Republican leaders cleared a prescription drug bill for House debate Thursday even as they tried to shore up votes among rank-and-file members.

The House approved rules for debating the bill, which would spend $350 billion over 10 years. Debate was expected later in the day following action on two unrelated spending bills.

In one slight change in the prescription bill, Republicans agreed to require seniors to pay premiums of $33 a month -- $2 less than the earlier version required.

Thursday's vote is expected to be extremely close in the House, where Republicans only hold a slim 11-vote margin over Democrats.

Party leaders spent Wednesday trying to win over votes from GOP members, some still vehemently opposed to creating a new benefit and others wanting special benefits for hospitals in their states.

"We never have the votes until we're ready to move the bill," Speaker Dennis Hastert, R-Ill., said as he emerged from the meeting.

Negotiations made some progress Wednesday, aides said. The Ways and Means Committee agreed to drop a $40 copayment for home health patients. The Energy and Commerce Committee, which also has jurisdiction over the issue, had balked over that provision.

Republican leaders also agreed to a $3,700 cap on out-of-pocket spending. The Ways and Means Committee had offered a cap that was $100 higher.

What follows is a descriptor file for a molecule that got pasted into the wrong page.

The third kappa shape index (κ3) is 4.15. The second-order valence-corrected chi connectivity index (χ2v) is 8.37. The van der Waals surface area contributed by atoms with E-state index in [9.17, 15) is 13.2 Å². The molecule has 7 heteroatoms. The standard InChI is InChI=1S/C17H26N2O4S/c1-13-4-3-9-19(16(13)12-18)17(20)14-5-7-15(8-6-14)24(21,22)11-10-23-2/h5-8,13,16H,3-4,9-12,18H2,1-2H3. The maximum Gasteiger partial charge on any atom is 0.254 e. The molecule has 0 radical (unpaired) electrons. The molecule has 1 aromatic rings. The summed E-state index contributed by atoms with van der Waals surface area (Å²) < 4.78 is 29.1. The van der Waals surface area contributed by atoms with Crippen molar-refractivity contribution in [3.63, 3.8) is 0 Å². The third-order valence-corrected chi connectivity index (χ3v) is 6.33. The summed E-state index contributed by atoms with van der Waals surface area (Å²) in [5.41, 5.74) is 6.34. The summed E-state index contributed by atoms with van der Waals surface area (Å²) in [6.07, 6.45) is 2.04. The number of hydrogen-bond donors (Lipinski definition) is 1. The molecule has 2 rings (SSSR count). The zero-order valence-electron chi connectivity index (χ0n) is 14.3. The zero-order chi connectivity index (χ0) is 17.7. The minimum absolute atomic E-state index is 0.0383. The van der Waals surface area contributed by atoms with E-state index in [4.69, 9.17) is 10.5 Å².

Still, the bill that GOP leaders had touted early on as a comprehensive Republican plan, has drawn its share of criticism from within the party.

Among those seeking changes:

--Rep. Gil Gutknecht, R-Minn., wants a provision that would allow the importation of U.S.-made pharmaceuticals sold more cheaply abroad.

--Rep. Jo Ann Emerson, R-Mo., wants to revise rules for patent protections to encourage access to low-cost generic drugs.

--Rep. John Peterson, R-Pa., wants to expand to other states a provision giving extra money to hospitals in 14 states.

--Rep. Donald Manzullo, R-Ill., chairman of the Small Business Committee, is concerned that the bill would harm small pharmacies.

--The New Jersey delegation wants more money for hospitals in that state, saying they get fewer Medicare dollars than nearby New York and Pennsylvania

Yet another GOP lawmaker, Rep. Mac Collins of Georgia, said he opposes the universal entitlement approach of the prescription drug plan and would rather see a program that helped only the neediest seniors.

"I cannot support either plan currently being debated in Congress," Collins said, referring to separate proposals by Republicans and Democrats.

The GOP bill would spend $350 billion over 10 years and rely primarily on private insurers to administer the benefits. It would require seniors to pay premiums of about $33 a month along with a $250 yearly deductible.

The government would pay 80 percent of the first $1,000 of drug costs and 50 percent of the next $1,000. Patients would be responsible for drug costs beyond that, although there is a $3,700 cap on out-of-pocket spending.

The House Democratic plan would spend more than double the Republican proposal.